Here's a photo of Amelia's new place at The Gardens at Quail Run Apartments in Elk Grove. Last month, Amelia moved into one of the 96-unit affordable housing complexes that are set to house around 200 residents. It was a long strenuous journey for her to find housing. Luckily, SSHH's program and her persistence were there to help.
Everyone has barriers to permanent housing. Your income, credit score, family situation, and unfortunately, gender and ethnicity can either be a hindrance or a benefit when applying for a mortgage, submitting a rental application, or putting a downpayment on a home. Amalia, who’s giving the “thumbs up,” in the photo here struggled to find housing because the barriers continued to compile.
Amelia is a single mother of 3 whose previous partner ruined her credit score. She works more than full-time. In 2020, the house she rented for 5 years was sold and is now under new out-of-state ownership. After poor communication from the owner, she was asked to leave with little notice to find housing for her family and adjust her Housing Choice Voucher information. She spent $3,000 on 35 rental applications to no avail. No one wanted to rent to her because her family was too big, her credit was poor, and she received a Housing Choice Voucher.
“I know it’s illegal to discriminate on family size and Section 8 when applying for housing. But when you live in your car, work full time, and your children are couch surfing, you don't have time or extra money to sit on hold with the Housing Authority or a fair housing attorney. You just have to move forward.”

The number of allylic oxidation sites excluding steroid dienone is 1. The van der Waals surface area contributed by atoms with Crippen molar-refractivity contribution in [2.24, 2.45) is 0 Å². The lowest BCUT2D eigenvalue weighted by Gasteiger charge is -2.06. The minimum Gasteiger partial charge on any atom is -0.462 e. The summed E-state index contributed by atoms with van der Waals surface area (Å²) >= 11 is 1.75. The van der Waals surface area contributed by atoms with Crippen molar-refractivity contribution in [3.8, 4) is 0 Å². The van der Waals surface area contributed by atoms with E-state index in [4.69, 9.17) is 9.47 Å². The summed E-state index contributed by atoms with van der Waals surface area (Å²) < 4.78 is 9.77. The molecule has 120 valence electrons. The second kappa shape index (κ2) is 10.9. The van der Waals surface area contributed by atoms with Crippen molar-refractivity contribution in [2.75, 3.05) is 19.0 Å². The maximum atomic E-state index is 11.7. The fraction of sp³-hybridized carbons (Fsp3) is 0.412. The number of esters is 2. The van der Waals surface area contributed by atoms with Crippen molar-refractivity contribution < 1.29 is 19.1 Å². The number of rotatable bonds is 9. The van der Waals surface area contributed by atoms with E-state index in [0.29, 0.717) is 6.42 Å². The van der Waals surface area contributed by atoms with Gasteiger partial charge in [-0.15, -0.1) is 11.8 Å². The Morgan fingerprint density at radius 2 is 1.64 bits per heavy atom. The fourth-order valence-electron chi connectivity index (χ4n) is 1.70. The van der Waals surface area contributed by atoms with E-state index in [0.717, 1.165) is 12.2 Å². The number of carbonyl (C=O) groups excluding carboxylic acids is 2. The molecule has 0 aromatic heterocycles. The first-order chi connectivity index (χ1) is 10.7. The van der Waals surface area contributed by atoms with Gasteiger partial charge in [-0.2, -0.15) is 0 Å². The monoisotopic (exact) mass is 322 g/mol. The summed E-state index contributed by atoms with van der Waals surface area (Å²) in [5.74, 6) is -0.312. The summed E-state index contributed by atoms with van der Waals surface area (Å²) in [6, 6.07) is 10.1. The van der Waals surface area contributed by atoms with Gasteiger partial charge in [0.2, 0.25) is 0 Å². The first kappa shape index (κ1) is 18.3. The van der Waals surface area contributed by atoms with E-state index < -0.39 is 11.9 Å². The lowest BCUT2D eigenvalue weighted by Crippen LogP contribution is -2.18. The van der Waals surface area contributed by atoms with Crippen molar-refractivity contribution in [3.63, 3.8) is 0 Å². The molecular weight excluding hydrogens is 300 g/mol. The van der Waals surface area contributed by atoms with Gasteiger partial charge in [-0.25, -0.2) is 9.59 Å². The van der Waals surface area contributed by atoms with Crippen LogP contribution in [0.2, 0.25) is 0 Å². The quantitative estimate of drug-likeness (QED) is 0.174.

Another complex barrier was the increasing cost of security deposits and meeting the rental income requirements. “In most situations, it was impossible for me to pay 3 months rent and a security deposit and make 3x the rent in income on a home appropriate for the size of my family.” On top of this, Amelia struggled to communicate with resources regarding her Housing Choice Voucher.
In a streak of luck, through a 2-1-1 referral, Amelia connected to Elk Grove HART and SSHH’s Transitional Housing Program. After 2 months on the street, she moved into Elk Grove’s Transitional House for families. Here, she was reunited with her children and lived rent-free.
Now her family could live their lives again. Her children attended school while she went to work. They slept with a roof over their head and a safe place to eat dinner as a family. Amelia saved her earnings and built back her credit score. With her case manager's help, she applied to live in the new affordable housing complex in Elk Grove. Luckily she was accepted.
After the turbulent journey of housing insecurity, Amelia is looking forward. She is continuing to work to improve her credit score. She would like to one day own a home.
If you are or believe you are being discriminate against, please call SSHH's Renters Helpline at 916-389-7877